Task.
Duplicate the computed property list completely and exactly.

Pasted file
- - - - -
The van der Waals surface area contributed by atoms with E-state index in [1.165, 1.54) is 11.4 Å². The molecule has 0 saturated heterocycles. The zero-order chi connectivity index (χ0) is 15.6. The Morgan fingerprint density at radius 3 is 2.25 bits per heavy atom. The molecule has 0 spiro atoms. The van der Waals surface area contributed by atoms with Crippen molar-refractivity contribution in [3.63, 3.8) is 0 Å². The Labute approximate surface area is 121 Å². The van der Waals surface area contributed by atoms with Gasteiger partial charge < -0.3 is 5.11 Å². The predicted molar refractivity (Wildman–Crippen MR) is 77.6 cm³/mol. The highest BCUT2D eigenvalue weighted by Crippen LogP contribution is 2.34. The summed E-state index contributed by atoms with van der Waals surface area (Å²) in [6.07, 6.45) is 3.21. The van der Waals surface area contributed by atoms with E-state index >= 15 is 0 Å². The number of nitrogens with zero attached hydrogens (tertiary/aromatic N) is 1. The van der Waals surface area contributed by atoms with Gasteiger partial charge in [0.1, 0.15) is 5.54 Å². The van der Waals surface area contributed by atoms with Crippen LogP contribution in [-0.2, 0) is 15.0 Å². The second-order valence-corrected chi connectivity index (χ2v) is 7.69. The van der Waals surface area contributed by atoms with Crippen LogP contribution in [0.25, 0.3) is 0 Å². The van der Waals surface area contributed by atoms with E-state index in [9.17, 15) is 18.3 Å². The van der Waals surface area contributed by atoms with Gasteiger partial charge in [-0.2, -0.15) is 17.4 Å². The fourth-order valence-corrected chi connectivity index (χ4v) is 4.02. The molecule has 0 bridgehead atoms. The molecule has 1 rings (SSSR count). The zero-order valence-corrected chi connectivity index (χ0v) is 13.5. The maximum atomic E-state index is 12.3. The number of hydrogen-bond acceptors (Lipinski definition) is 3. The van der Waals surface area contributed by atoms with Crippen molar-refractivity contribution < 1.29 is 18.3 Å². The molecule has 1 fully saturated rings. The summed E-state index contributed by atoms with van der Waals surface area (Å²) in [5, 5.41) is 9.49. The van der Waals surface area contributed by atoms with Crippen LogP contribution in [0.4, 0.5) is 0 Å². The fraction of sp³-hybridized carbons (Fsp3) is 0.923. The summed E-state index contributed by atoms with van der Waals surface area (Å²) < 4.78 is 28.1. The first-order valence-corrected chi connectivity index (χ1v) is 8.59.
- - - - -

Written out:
The van der Waals surface area contributed by atoms with E-state index in [1.165, 1.54) is 11.4 Å². The molecule has 0 saturated heterocycles. The zero-order chi connectivity index (χ0) is 15.6. The Morgan fingerprint density at radius 3 is 2.25 bits per heavy atom. The molecule has 0 spiro atoms. The van der Waals surface area contributed by atoms with Crippen molar-refractivity contribution in [3.63, 3.8) is 0 Å². The Labute approximate surface area is 121 Å². The van der Waals surface area contributed by atoms with Gasteiger partial charge < -0.3 is 5.11 Å². The predicted molar refractivity (Wildman–Crippen MR) is 77.6 cm³/mol. The highest BCUT2D eigenvalue weighted by Crippen LogP contribution is 2.34. The summed E-state index contributed by atoms with van der Waals surface area (Å²) in [6.07, 6.45) is 3.21. The van der Waals surface area contributed by atoms with E-state index >= 15 is 0 Å². The number of nitrogens with zero attached hydrogens (tertiary/aromatic N) is 1. The van der Waals surface area contributed by atoms with Gasteiger partial charge in [0.1, 0.15) is 5.54 Å². The van der Waals surface area contributed by atoms with Crippen LogP contribution in [-0.2, 0) is 15.0 Å². The second-order valence-corrected chi connectivity index (χ2v) is 7.69. The van der Waals surface area contributed by atoms with Crippen LogP contribution in [0.25, 0.3) is 0 Å². The van der Waals surface area contributed by atoms with E-state index in [9.17, 15) is 18.3 Å². The van der Waals surface area contributed by atoms with Gasteiger partial charge in [-0.2, -0.15) is 17.4 Å². The fourth-order valence-corrected chi connectivity index (χ4v) is 4.02. The molecule has 0 bridgehead atoms. The molecule has 1 rings (SSSR count). The zero-order valence-corrected chi connectivity index (χ0v) is 13.5. The maximum atomic E-state index is 12.3. The number of hydrogen-bond acceptors (Lipinski definition) is 3. The van der Waals surface area contributed by atoms with Crippen molar-refractivity contribution < 1.29 is 18.3 Å². The molecule has 1 fully saturated rings. The summed E-state index contributed by atoms with van der Waals surface area (Å²) in [5, 5.41) is 9.49. The van der Waals surface area contributed by atoms with Crippen LogP contribution in [0.4, 0.5) is 0 Å². The fraction of sp³-hybridized carbons (Fsp3) is 0.923. The summed E-state index contributed by atoms with van der Waals surface area (Å²) < 4.78 is 28.1. The first-order valence-corrected chi connectivity index (χ1v) is 8.59.